• The NYC Department of City Planning has hired their own, internal open source developer and is assembling a team called NYC Planing Labs. Their first project was to revamp the city facilities database and build the NYC Facilities Explorer, a web mapping interface that sits on top of the database and makes it easy for folks to browse and visualize.
  • There was an interesting talk from an independent research unit that’s affiliated with the University of Chicago. The speaker outlined their process for switching their team from ESRI to open source. The talk gave me appreciation for the amount of work that’s involved for transitioning a team of service providers from one set of tools to another. This group did things the right way, doing necessary background research and identifying short, medium, and long term plans for making the switch. Their biggest revelation was that they ended up shifting funds from purchasing licenses to staff, which has allowed them to expand their activities.
  • PostGIS 2.4 will add a number of functions that were only available for the geometry type, like ST_Centroid, to the geography type. PostgreSQL 10 is going to allow users with big databases to take greater advantage of parallel computing.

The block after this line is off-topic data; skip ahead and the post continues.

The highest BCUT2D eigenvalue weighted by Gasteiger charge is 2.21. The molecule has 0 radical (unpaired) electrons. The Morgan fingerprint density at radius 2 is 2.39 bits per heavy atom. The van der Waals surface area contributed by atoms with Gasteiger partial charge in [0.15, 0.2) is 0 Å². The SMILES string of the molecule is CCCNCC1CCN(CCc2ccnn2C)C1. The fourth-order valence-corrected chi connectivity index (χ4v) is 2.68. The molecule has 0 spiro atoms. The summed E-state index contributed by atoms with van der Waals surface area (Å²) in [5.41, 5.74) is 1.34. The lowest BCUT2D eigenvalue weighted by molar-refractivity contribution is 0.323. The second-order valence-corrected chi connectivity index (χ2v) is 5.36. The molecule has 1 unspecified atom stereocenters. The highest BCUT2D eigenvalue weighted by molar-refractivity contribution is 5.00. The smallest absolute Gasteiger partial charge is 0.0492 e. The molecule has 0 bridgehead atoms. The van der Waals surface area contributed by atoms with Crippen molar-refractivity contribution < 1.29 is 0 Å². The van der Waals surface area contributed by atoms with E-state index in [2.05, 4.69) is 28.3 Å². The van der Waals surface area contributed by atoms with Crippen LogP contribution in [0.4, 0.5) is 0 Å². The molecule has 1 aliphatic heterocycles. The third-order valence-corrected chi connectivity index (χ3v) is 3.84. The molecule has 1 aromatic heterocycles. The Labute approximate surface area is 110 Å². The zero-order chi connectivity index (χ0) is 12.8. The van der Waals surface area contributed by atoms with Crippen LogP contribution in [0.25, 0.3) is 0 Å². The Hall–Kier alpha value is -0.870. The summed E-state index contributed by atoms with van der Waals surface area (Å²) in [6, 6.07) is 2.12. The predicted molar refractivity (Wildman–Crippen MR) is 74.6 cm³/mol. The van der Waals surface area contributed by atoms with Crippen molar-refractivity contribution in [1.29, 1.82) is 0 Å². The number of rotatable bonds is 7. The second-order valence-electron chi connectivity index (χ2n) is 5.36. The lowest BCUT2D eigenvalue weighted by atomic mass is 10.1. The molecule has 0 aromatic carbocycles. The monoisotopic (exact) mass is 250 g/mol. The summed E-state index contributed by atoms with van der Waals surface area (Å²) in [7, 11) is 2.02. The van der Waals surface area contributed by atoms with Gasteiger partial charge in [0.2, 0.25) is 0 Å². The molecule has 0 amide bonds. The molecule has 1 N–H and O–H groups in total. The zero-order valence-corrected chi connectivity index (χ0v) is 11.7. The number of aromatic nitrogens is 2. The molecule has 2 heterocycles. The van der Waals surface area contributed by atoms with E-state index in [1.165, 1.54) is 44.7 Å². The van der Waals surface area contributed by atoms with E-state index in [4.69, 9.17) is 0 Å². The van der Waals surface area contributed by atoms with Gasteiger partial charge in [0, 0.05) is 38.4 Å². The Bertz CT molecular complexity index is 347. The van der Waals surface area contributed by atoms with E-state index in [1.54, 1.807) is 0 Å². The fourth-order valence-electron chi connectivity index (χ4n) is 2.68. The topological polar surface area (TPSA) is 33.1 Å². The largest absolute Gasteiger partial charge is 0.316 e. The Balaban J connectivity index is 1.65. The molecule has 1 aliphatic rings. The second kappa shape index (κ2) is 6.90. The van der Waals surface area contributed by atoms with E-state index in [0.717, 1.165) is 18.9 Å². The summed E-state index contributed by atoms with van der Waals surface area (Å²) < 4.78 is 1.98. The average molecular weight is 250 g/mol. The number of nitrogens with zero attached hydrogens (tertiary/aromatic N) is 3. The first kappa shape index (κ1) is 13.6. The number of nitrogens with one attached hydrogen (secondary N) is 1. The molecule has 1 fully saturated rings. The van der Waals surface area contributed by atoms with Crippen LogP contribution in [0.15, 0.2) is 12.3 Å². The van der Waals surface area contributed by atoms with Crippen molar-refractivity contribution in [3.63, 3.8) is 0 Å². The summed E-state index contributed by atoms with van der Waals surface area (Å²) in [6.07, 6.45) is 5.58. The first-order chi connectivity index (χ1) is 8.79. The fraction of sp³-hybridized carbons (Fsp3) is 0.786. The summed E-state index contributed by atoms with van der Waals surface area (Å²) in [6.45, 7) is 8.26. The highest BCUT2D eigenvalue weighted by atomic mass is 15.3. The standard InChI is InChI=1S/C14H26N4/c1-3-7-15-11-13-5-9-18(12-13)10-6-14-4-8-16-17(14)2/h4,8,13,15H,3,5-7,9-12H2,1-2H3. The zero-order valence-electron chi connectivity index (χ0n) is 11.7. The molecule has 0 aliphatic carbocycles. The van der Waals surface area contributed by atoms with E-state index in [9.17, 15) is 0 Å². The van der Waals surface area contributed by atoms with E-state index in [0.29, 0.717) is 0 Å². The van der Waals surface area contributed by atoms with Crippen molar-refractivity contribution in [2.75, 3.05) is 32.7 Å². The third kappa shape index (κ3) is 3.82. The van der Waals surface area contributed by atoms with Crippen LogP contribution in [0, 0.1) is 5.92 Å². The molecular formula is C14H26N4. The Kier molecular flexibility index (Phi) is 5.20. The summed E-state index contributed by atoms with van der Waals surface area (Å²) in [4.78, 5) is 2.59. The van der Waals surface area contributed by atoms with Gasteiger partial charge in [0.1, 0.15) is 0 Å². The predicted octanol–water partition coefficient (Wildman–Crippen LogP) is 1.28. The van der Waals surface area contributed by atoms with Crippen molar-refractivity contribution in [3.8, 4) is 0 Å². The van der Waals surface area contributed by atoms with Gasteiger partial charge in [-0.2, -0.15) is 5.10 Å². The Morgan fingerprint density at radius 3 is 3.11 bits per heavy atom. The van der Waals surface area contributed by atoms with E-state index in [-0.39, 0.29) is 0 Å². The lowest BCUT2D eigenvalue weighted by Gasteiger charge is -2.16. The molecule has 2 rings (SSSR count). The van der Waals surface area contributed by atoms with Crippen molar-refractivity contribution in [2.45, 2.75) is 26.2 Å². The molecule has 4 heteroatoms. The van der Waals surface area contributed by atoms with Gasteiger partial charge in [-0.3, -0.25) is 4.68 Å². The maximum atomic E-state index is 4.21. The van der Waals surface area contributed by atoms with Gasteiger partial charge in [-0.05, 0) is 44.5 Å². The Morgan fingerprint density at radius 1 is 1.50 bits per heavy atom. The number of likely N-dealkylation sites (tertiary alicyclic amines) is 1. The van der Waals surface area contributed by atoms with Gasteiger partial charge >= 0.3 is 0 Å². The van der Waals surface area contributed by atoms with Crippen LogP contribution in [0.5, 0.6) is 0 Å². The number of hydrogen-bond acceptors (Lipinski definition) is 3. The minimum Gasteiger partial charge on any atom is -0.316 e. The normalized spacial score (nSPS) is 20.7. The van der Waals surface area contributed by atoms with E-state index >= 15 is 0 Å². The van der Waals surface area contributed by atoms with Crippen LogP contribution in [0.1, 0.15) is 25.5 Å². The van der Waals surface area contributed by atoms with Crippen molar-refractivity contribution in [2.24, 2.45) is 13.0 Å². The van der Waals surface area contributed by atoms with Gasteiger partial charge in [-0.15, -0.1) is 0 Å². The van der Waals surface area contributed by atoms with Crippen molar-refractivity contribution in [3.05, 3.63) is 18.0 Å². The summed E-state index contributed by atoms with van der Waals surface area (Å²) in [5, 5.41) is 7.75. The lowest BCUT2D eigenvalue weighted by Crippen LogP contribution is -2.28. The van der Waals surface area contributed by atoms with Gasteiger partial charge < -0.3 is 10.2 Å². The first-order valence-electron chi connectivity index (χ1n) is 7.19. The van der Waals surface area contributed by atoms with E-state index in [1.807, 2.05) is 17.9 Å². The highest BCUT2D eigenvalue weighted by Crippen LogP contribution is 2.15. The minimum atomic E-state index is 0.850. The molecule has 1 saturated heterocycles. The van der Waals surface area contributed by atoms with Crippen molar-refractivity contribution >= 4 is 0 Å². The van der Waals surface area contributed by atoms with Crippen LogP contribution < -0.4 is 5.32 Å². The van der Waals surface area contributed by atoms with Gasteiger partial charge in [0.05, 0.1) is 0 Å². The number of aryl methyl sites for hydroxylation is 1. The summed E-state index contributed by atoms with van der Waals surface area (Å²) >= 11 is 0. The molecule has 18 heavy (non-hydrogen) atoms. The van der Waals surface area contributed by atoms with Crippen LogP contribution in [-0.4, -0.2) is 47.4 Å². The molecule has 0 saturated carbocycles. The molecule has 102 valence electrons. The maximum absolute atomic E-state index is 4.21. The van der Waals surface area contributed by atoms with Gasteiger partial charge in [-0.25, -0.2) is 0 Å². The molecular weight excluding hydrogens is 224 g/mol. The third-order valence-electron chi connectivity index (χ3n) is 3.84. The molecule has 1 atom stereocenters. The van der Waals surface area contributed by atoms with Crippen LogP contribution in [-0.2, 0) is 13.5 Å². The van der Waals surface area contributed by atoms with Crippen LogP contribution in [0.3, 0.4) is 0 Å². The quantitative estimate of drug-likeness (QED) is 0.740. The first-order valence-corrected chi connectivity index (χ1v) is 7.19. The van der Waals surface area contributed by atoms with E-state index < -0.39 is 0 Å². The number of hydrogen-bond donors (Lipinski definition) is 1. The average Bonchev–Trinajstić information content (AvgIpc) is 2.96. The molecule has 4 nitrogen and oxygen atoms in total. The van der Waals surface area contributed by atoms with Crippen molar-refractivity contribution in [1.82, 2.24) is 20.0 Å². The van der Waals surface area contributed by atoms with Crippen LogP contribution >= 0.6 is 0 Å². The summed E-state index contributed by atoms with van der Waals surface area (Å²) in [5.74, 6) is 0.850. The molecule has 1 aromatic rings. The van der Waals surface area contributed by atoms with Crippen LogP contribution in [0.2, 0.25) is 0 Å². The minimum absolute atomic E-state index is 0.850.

• Some archaeologists are looking to adapt the schema used by Open Street Map to create an OpenHistoryMap. There aren’t many global standards for cataloging archaeological data; it’s primarily site and project specific. Unique challenges include the importance of scale (need to see that pot shard in a room, in a house, in the overall site, in the greater region…) and varying degrees of reliability. Once an artifact is found there isn’t absolute certainty regarding it’s age, provenance, or use. This project (Open History Map) is different from Open Historical Map; the latter relies on data that’s already in OSM and describes the past as a function of the present.